February 8, 2009

Essay from the book - White On White - Art Exhibit, Ft. Worth Art Center - 2007

Exhibition book available from: collagemuseum.com/white-on-white-catalog.html

White On White

by Gary A. Bibb

The visual theme for this exhibition challenged the participants to answer the question: Can an artist effectively convey a cohesive visual statement by limiting the use of color? Furthermore, it wasn’t a simple monochromatic criterion that was enforced, but rather one that narrows the parameters even further - where color is nearly eliminated altogether.

Most artists incorporate color in their visual vocabulary for emotional impact and they utilize it, along with the other formal elements (i.e. line, form, value, texture, image, etc.), to communicate their message. Without the seduction and impact of color (or in the case of some pieces, keeping it to a minimum) the strength of the remaining elements determines the effectiveness of the artwork in conveying the content – the message. Reducing the palette to white forced the artists to reconsider their visual vocabulary and challenged them to incorporate a more simplified linguistic approach. By limiting the color boundaries, the artists were actually liberated to distill their imagery to its fundamental essence.

Within the context of this exhibition, composed predominately of collage and assemblage artists, it is of special interest to note that artists who gravitate to these artistic techniques generally possess an acute awareness of subtle variations in texture. The use of white is well suited in accentuating this attribute. All other colors (including gray and black) fail to display the full range of dynamic subtleties present in shadows cast within a white environment.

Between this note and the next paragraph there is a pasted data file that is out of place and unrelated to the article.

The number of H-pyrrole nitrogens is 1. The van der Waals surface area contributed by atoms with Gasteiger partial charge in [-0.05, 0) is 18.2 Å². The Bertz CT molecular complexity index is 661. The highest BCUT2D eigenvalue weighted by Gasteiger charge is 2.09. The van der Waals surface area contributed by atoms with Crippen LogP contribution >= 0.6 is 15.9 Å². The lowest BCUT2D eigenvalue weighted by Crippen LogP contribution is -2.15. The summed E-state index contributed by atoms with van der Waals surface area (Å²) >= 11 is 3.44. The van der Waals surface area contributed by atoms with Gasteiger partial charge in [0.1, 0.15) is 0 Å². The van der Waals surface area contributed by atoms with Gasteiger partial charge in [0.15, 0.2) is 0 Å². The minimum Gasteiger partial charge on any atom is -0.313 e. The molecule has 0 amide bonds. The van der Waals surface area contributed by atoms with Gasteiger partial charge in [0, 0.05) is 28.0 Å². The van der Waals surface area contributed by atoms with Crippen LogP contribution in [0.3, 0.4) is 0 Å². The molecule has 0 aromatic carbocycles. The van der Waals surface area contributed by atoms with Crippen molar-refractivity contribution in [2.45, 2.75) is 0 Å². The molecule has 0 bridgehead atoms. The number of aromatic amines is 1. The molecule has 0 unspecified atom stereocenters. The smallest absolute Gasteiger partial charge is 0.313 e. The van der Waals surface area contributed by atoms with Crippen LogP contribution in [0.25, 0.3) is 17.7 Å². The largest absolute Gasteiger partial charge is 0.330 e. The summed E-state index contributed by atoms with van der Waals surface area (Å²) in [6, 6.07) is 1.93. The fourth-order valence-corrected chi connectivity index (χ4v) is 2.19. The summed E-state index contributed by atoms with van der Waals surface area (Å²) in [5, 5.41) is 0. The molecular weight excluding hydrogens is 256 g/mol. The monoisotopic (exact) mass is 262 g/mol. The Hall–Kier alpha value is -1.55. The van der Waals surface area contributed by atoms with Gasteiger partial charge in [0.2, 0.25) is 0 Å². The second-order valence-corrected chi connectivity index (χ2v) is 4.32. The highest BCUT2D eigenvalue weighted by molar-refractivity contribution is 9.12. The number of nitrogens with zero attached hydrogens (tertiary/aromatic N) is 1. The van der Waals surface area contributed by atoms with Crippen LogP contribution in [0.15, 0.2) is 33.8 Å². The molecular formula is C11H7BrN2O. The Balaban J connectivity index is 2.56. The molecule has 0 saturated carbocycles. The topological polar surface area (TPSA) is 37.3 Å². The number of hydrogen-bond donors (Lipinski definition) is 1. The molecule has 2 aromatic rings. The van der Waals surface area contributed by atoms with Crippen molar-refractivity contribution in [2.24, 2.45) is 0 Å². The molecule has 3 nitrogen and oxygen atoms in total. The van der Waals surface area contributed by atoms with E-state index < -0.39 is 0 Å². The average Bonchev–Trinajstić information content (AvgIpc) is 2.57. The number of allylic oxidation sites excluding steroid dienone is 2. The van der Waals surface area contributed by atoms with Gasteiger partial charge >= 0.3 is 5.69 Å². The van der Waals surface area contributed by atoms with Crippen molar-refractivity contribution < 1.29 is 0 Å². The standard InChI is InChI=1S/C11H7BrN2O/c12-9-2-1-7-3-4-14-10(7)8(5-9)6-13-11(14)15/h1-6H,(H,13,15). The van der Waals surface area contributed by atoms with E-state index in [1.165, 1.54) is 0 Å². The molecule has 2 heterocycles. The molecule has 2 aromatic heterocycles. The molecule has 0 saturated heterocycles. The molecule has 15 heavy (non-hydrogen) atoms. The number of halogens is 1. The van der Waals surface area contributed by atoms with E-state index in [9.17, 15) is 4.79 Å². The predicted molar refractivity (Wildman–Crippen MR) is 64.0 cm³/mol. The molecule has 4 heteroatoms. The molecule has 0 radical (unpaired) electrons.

In summary, white can represent simplicity - the absolute minimal, the fundamental, or the elimination of irrational emotions; however, it can also convey light, purity, virtue, spiritual essence, Divine holiness, or a sense of hope and peace. Regardless of the generalized interpretations set forth, the artist and the corresponding audience ultimately determine the symbolic meaning of color and art. It is within this interpersonal relationship of artist and audience where we find the potential for consummation and satiation of our human desire for soul to soul communication.

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